Johnian magazine issue 46, autumn 2020
Hugh Dennis: in a nutshell
When I arrived at St John’s I hadn’t even heard of Footlights, and I certainly had no intention of making a career in comedy. In fact, it wasn’t until the final term of my second year that I had any contact with the society at all.
A friend from school suggested that we write sketches together. We performed them at a Footlights try-out, people laughed, and that was it: I was hooked. I then performed in all their shows until I left.
I still had no inkling that I would end up becoming a comedian. After graduation I had the choice of doing a PhD, pursuing comedy as a career or joining Unilever as a marketing trainee. Rather perversely I chose Unilever and worked there for the next five years as the brand manager of Lynx deodorant. Comedy was a side gig.
Steve Punt, a fellow performer in Footlights, asked me if I would join him in a double act, and at weekends we gigged at Jongleurs and The Comedy Store. One night Jasper Carrott came to see us and asked if we would be in his Saturday night show on BBC One. Even that didn’t get me to give up the day job. We did five series before I started to feel that perhaps I should do comedy full-time.
The comedy circuit was much smaller then, really just a handful of clubs, but we were very lucky because we got on TV very quickly. I also became a voice on Spitting Image, which propelled me into the world of voice-overs.
Try to work with good people and value them. The best work is always collaborative.
As a performer you are always asked ‘What was your big break?’ The truth is you don’t need just one – you need lots of them. For me they were: meeting Steve Punt in the bar at the ADC (So far we have worked together for 38 years!); Jasper Carrott coming to see us; coining the phrase ‘Milky Milky’ for The Mary Whitehouse Experience; playing in a football tournament with Andy Hamilton, who co-wrote Outnumbered; not making an idiot of myself in the very first episode of Mock the Week; being asked to do the readthrough for Fleabag; and finding a weird, howling way to say ‘The Now Show’ at the start of every episode. I hope there will be lots more breaks, because I think I am going to need them.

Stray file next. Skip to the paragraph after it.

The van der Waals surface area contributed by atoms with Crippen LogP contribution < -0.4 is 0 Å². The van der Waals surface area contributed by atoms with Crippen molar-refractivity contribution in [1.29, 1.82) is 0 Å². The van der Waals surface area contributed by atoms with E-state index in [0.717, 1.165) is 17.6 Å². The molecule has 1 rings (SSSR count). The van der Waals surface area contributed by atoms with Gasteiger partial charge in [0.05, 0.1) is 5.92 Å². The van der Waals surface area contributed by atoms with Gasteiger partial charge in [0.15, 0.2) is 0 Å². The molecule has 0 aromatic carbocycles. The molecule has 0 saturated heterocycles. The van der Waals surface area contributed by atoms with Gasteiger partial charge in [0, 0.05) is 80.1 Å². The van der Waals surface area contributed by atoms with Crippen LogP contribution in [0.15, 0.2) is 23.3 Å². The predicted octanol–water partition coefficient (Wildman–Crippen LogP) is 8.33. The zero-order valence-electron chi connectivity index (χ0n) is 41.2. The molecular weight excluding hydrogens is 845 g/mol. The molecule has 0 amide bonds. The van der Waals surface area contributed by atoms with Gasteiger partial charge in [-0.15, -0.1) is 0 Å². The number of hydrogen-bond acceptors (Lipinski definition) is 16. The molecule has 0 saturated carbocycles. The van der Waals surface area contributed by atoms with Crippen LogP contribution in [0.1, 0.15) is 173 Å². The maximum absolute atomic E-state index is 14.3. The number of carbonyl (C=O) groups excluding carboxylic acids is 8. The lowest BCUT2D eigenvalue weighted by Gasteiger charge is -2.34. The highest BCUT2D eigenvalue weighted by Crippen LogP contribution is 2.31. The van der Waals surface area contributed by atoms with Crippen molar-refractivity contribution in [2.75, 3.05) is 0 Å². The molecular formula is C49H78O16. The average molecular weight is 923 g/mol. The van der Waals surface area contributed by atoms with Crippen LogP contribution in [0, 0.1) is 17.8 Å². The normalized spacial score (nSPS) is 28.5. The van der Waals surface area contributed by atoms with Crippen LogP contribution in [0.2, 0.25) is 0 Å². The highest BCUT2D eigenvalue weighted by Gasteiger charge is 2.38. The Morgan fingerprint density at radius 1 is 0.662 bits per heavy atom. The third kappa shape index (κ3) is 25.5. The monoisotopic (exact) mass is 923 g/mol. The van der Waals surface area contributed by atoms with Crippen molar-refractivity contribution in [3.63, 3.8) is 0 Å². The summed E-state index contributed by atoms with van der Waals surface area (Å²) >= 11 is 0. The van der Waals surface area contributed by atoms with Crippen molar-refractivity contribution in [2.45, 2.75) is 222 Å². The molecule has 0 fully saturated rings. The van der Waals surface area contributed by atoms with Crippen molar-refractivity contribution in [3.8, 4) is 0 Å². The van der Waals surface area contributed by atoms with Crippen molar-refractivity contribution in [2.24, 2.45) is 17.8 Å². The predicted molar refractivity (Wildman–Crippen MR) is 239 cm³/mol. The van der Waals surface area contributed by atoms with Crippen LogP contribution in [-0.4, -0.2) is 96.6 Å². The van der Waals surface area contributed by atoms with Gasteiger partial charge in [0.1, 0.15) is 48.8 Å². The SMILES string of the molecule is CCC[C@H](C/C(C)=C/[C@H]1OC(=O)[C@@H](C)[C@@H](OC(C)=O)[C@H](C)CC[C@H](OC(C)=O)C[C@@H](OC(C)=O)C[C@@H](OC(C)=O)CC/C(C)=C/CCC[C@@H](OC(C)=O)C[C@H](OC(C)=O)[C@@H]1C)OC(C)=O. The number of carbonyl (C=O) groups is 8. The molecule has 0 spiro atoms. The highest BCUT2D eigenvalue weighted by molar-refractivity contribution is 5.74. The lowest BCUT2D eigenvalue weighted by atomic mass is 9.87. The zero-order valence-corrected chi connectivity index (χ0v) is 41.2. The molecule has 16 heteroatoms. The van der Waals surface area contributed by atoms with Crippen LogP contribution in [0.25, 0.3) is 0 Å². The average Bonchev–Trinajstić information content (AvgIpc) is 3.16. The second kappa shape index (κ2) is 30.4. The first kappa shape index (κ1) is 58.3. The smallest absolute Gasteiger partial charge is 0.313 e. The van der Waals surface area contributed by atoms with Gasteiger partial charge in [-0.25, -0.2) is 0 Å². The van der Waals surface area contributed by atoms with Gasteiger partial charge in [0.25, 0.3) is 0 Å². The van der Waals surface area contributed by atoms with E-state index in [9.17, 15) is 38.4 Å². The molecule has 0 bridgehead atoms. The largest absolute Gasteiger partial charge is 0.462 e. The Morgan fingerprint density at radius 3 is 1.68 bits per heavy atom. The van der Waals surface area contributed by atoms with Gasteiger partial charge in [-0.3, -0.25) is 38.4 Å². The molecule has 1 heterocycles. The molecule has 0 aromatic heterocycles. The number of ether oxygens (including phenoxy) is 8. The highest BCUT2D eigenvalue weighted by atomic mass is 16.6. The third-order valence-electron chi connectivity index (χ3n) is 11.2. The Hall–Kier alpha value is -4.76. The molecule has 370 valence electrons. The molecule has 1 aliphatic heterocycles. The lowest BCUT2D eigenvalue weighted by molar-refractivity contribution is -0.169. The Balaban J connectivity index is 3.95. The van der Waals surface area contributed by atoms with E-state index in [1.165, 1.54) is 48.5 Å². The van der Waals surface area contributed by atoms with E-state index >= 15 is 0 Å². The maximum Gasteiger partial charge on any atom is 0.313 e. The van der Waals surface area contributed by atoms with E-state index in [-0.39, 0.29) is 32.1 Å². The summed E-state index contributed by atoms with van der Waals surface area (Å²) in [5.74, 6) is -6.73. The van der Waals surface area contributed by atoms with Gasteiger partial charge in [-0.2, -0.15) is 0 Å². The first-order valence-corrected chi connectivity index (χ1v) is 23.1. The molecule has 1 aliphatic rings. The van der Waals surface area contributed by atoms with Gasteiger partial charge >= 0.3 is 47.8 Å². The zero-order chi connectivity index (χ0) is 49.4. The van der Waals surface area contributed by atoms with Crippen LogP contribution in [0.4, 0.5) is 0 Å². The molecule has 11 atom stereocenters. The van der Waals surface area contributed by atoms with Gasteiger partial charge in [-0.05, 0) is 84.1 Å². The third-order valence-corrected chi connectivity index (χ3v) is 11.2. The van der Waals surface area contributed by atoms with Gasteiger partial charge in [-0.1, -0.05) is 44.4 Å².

I don’t think of myself as being defined by my career. There is more to life than that, although the phrase ‘work-life balance’ is telling. Work and life shouldn’t really be in opposition if you are lucky enough to enjoy what you do.
Outside work I play a lot of football, or I did until social distancing made it tricky. I also cycle a lot – lycra-ed up in a helmet and sunglasses so no one can tell that it is me – and I am terribly nice to my family.
I would tell my 16-year-old self not to grow a beard yet – because however good you think it looks, it doesn’t. Embarrassing facial features aside, though, my advice comes in three main strands (also the problem with the beard):
• Don’t feel as though you have to know exactly what it is you want to do yet. There is plenty of time to work it all out. Don’t Panic.
• Don’t get obsessed by status, because you could miss out on really good stuff. The pilot for Outnumbered paid nothing and was recorded in the writer’s house with us actors wearing our own clothes! Remember that it isn’t all about you. Try to work with good people and value them. The best work is always collaborative.
• Do something you enjoy. Careers are too long for it to be any other way.
Comedian, presenter, actor and writer, Hugh Dennis is well-known as half of the comedy double act Punt and Dennis and for playing the father character Pete Brockman on the BBC One sitcom Outnumbered. He has also been a regular panellist on the BBC Two news comedy Mock the Week since its first episode.